WHITE PAPER: Upgrading your marine DIRECTV system

You’ve earned some leisure time on your yacht. Or maybe, you’re in charge of a larger vessel and you have a responsibility to make sure your guests are entertained. Either way, you’ve probably put in an expensive satellite system some time in the last ten years, and you’d like to make sure that it’s there for you for the next ten years. That’s why it’s important to look at the ugrades you’ll need to keep the TV signal coming as you sail along.

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Upgrading to HD


Until recently, shipboard systems have been standard-definition only. At first, it was impossible to provide quality HD on a moving vessel and for a long time it was just too expensive. HD systems have come down in price somewhat… and while they’re still not cheap it is possible to put in a quality system for under $20,000. That’s a lot for a small craft but for a really large one, it’s all part of the budgeted improvements.

The top of the line here is KVH’s HD7 domed dish. It can lock onto all three major DIRECTV satellites while in motion, and while satellite service isn’t guaranteed in the choppiest seas, it does an excellent job on the open water. It’s available in a DIRECTV-only configuration or a Tri-Americas configuration that lets you get programming from other countries as well. If you do opt for the Tri-Americas system you will also need to get satellite receivers and an account for every country. Unfortunately Solid Signal can only sell US DIRECTV equipment because the FCC bans importation of other countries’ equipment.

Note: The KVH HD7 is a SWM-only dish and cannot be used with older multiswitches at all. It also requires its own upgrade kit for 32 receivers instead of using external multiswitches. The HD7 should be used as part of a full refit rather than an upgrade.

Changing the infrastructure

Most vessels outfitted in the 2000s use large Spaun multiswitches. These were the gold standard at the time for commercial installations, but Spaun has slowly but surely reduced its presence in the US, and their products are not compatible with the latest generation of DIRECTV receivers. Luckily, DIRECTV’s SWM distribution system is truly professional grade and ready for even the toughest environment.

When looking at the equipment closet, you need to first decide if you are going to add more capacity or replace existing capacity. If your older receivers aren’t compatible with the SWM system you may need to replace one part of the closet at a time. DIRECTV makes this easy by allowing you to split the signal in order to feed both old and new distribution.

After the dish: Amplifier and Polarity Locker


We recommend Sonora’s LA144R-T amplifier or TAMP_6 amplifier for this purpose, even if you have a standard definition dish. DIRECTV commercial distribution is all built around a 4-wire system, and putting in 4-wire equipment during this stage will only benefit you later. There are two-line amplifiers that may be used as well but the cost difference is not that large.

The LA144R-T is a general-purpose, set it and forget it amplifier that puts out an auto-gain-controlled, steady signal with up to 14dB of amplification. The TAMP_6 has controls for amplification level and slope compensation that could come in handy with long runs and help you get the perfect level at the multiswitch.

We recommend Sonora’s 4SATPL-T polarity locker for all land-based commercial installations, as it provides stable signals down the line that only contain one of the four possible combinations of polarity, voltage, and tone. It may not be strictly necessary for a marine installation since most marine dishes use their own power supplies and aren’t dependent on a polarity locker. However, putting one in place during the installation can help you be 100% sure that all the lines are properly connected, since a polarity-locked line that’s hooked up incorrectly will be an obvious problem during testing. There are some potential benefits to a polarity locker as well, so if your budget permits, it’s not a bad idea.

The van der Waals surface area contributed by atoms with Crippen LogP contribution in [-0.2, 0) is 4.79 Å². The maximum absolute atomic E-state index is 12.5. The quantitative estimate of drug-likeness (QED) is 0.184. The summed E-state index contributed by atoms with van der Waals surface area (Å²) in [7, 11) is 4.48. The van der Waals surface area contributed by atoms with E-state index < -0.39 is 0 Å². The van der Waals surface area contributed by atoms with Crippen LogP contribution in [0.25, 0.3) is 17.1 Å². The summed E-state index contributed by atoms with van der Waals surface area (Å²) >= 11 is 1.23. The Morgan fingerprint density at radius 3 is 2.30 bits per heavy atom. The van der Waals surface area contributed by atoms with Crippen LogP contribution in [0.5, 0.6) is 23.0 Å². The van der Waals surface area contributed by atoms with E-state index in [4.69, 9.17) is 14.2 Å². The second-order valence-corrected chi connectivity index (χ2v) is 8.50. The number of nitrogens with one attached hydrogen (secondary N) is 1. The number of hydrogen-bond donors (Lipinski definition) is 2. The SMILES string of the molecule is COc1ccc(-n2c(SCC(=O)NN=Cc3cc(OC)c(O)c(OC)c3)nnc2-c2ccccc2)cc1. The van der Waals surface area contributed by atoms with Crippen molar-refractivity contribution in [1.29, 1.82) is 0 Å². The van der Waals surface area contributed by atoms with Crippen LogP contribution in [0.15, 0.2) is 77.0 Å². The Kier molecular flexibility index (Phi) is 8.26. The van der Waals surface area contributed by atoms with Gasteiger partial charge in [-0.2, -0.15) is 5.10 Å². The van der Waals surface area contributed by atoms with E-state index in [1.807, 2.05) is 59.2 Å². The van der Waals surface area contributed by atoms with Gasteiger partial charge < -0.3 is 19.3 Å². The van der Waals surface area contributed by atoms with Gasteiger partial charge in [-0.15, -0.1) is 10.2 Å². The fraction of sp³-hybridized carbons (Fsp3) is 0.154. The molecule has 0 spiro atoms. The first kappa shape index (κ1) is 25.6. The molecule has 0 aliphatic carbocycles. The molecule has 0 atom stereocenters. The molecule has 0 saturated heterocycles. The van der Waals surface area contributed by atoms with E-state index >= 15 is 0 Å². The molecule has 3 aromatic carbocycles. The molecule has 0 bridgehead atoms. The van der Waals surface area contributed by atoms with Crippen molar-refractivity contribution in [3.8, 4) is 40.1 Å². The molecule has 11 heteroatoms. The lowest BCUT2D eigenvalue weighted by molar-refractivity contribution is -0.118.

Because the polarity locker is also designed to provide power to the dish, check with your dish’s manufacturer to make sure that it can accommodate up to 20 volts coming into the unit. Most dishes are designed to be powered this way and it is generally not a problem. If your dish is not designed to get DC voltage from the satellite lines, use DC blocks to take the voltage off the line.


If you are leaving your existing multiswitches in place, you’ll need splitters to send the signal to both old and new systems. You cannot cascade a new system off an existing one. Generally you will need a two-port Skywalker splitter for every incoming cable (you’ll need either two or four.) You can also use four-port splitters if needed, but we do not recommend using four-port splitters to “future-proof” your system as they are easy enough to switch out and the four-port splitter has more loss than the two-port model. With the proper equipment it is possible to feed 256 receivers from a set of 4-port splitters, so there is generally no need to use taps in a marine installation, which would otherwise be needed if you needed more capacity than that.


DIRECTV’s SWM system uses two multiswitches for commercial use, and your choice of multiswitch really depends on the size of your installation. A relatively small installation can make do with a smaller multiswitch, but once you exceed 16 receivers you really need to be looking into something more commercial in nature.

SWM16 multiswitch
The SWM-16 Multiswitch can drive 16 receivers, or a combination of receivers and DVRs that doesn’t exceed 16 tuners (a standard DVR counts as 2 tuners, while a Genie DVR counts as 5.) It is inexpensive and reliable, but is designed primarily for residential use. For industrial use, the SWM16 multiswitch should be powered by a PS242000A power supply located in the same closet as the multiswitch, as opposed to the PI29Z multiswitch used for residential use. This will cut down on excess heat.

SWM32 multiswitchThe SWM32 multiswitch is designed for industrial use and can feed up to 32 receivers, or a combination of receivers and DVRs that doesn’t exceed 32 tuners. It has an output level 5dB higher than a SWM16 so it is better for long runs or for using older cable. Two SWM32s can be cascaded (no more than two) for a total of 64 tuners from one drop.

Both SWM16 and SWM32 multiswitches use 8 tuners per port; in other words each output supports 8 tuners, so some balancing may be necessary to make sure the system works properly.


Unlike older multiswitches, SWM systems can use splitters that can be located anywhere in the run. It may be helpful to run a single line to a common area and split the cable from there, rather than running lines from every room to the closet. However, if you already have existing cabling, splitters can be used within the closet itself.